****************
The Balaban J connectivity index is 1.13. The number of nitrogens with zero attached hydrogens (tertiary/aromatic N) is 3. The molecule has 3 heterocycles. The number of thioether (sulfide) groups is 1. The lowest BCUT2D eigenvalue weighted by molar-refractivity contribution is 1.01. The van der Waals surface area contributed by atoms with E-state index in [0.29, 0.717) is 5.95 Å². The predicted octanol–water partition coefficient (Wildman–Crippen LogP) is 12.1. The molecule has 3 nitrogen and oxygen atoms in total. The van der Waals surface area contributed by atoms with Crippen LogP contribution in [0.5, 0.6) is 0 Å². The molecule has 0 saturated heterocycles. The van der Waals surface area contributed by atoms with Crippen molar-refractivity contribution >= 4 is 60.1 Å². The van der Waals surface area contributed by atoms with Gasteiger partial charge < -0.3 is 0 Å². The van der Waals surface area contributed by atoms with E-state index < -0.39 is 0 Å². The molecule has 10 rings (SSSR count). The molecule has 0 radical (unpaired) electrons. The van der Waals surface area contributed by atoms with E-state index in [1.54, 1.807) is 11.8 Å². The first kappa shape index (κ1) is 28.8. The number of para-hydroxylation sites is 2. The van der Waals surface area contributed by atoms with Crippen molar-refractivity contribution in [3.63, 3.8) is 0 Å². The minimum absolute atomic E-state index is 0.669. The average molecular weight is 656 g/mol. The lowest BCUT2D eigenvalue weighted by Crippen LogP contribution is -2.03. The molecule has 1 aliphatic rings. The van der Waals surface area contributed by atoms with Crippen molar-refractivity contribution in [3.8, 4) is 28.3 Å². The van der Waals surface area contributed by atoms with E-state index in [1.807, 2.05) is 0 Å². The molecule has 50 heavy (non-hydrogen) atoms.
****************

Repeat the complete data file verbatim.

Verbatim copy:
The Balaban J connectivity index is 1.13. The number of nitrogens with zero attached hydrogens (tertiary/aromatic N) is 3. The molecule has 3 heterocycles. The number of thioether (sulfide) groups is 1. The lowest BCUT2D eigenvalue weighted by molar-refractivity contribution is 1.01. The van der Waals surface area contributed by atoms with E-state index in [0.29, 0.717) is 5.95 Å². The predicted octanol–water partition coefficient (Wildman–Crippen LogP) is 12.1. The molecule has 3 nitrogen and oxygen atoms in total. The van der Waals surface area contributed by atoms with Crippen LogP contribution in [0.5, 0.6) is 0 Å². The molecule has 0 saturated heterocycles. The van der Waals surface area contributed by atoms with Crippen molar-refractivity contribution >= 4 is 60.1 Å². The van der Waals surface area contributed by atoms with Gasteiger partial charge < -0.3 is 0 Å². The van der Waals surface area contributed by atoms with E-state index < -0.39 is 0 Å². The molecule has 10 rings (SSSR count). The molecule has 0 radical (unpaired) electrons. The van der Waals surface area contributed by atoms with E-state index in [1.54, 1.807) is 11.8 Å². The first kappa shape index (κ1) is 28.8. The number of para-hydroxylation sites is 2. The van der Waals surface area contributed by atoms with Crippen molar-refractivity contribution in [3.63, 3.8) is 0 Å². The minimum absolute atomic E-state index is 0.669. The average molecular weight is 656 g/mol. The lowest BCUT2D eigenvalue weighted by Crippen LogP contribution is -2.03. The molecule has 1 aliphatic rings. The van der Waals surface area contributed by atoms with Crippen molar-refractivity contribution in [3.8, 4) is 28.3 Å². The van der Waals surface area contributed by atoms with E-state index in [1.807, 2.05) is 0 Å². The molecule has 50 heavy (non-hydrogen) atoms.